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Preprint accepted manuscripts are PDF versions of the author’s final manuscript, as accepted for publication by the journal but prior to copyediting or typesetting. They can be cited using the author(s), article title, journal title and year of publication.
They will be replaced in the appropriate issue by the final typeset articles, which may therefore contain changes.

 

 

 

Human monkeypox disease (MPX)

Ramadan Abdelmoez Farahat, Ranjit Sah, Amro A. El-Sakka, Amira Yasmine Benmelouka, Mrinmoy Kundu, Fatma Labieb, Rahma Sameh Shaheen, Abdelaziz Abdelaal, Basel Abdelazeem, D. Katterine Bonilla-Aldana, Carlos Franco-Paredes, Andres F. Henao-Martinez, Mohammed A. Garout, Darwin A. León-Figueroa, Monica Pachar, José Antonio Suárez, Juan David Ramirez, Alberto Paniz-Mondolfi, Ali A. Rabaan, Jaffar A. Al-Tawfiq, Hiroshi Nishiura, Yeimer Ortiz-Martínez, Juan Esteban Garcia-Robledo, Sergio Cimerman, Alexandre Naime Barbosa, Pasquale Pagliano, Gabriela Zambrano-Sanchez, Jaime A. Cardona-Ospina, Beatrice Bížová, Alfonso J. Rodriguez-Morales


The paper will appear in: Infez Med, September 2022

Published on the journal website: 20 June 2022. Section: Review

 

Abstract

Monkeypox is a rare viral infection, endemic in many central and western African countries. The last international outbreak of monkeypox reported outside Africa occurred back in 2003. However, monkeypox has reemerged at a global scale with numerous confirmed cases across the globe in 2022. The rapid spread of cases through different countries has raised serious concerns among public health officials worldwide prompting accelerated investigations aimed to identify the origins and cause of the rapid expansion of cases. The current situation is reminiscent of the very early stages of the still ongoing COVID-19 pandemic. Overlapping features between these, two seemingly alike viral entities include the possibility for airborne transmission and the currently unexplained and rapid spread across borders. Early recognition of cases and timely intervention of potential transmission chains are necessary to contain further outbreaks. Measures should include, rapid and accurate diagnosis of cases meeting case definitions, active surveillance efforts, and appropriate containment of confirmed cases. Governments and health policymakers must apply lessons learned from previous outbreaks and start taking active steps toward limiting the recent global spread of monkeypox. Herein, we discuss the status of the current monkeypox outbreaks worldwide, the epidemiological and public health situation at a global scale and what can be done to keep at bay its further expansion and future global implications.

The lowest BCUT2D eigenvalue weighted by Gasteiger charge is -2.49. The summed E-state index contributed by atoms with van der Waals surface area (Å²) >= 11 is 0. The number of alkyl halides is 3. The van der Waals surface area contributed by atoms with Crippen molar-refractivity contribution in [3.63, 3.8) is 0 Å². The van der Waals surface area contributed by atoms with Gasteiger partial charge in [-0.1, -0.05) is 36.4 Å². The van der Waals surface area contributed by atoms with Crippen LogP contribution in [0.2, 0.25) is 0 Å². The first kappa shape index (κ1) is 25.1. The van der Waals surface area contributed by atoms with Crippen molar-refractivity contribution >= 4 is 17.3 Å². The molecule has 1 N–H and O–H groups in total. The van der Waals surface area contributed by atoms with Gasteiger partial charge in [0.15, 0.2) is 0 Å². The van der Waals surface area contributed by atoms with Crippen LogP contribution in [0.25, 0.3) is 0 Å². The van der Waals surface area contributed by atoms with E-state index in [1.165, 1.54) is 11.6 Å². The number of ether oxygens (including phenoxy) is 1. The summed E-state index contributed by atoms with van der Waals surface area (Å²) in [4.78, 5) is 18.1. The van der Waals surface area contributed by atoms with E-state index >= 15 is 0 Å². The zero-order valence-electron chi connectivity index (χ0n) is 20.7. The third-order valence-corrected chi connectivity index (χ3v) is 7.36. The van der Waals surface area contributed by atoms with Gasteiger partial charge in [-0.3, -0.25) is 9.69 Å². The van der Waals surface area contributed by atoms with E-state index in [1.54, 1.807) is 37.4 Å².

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Home management of COVID-19 symptomatic patients: a safety study on covid committed home medical teams.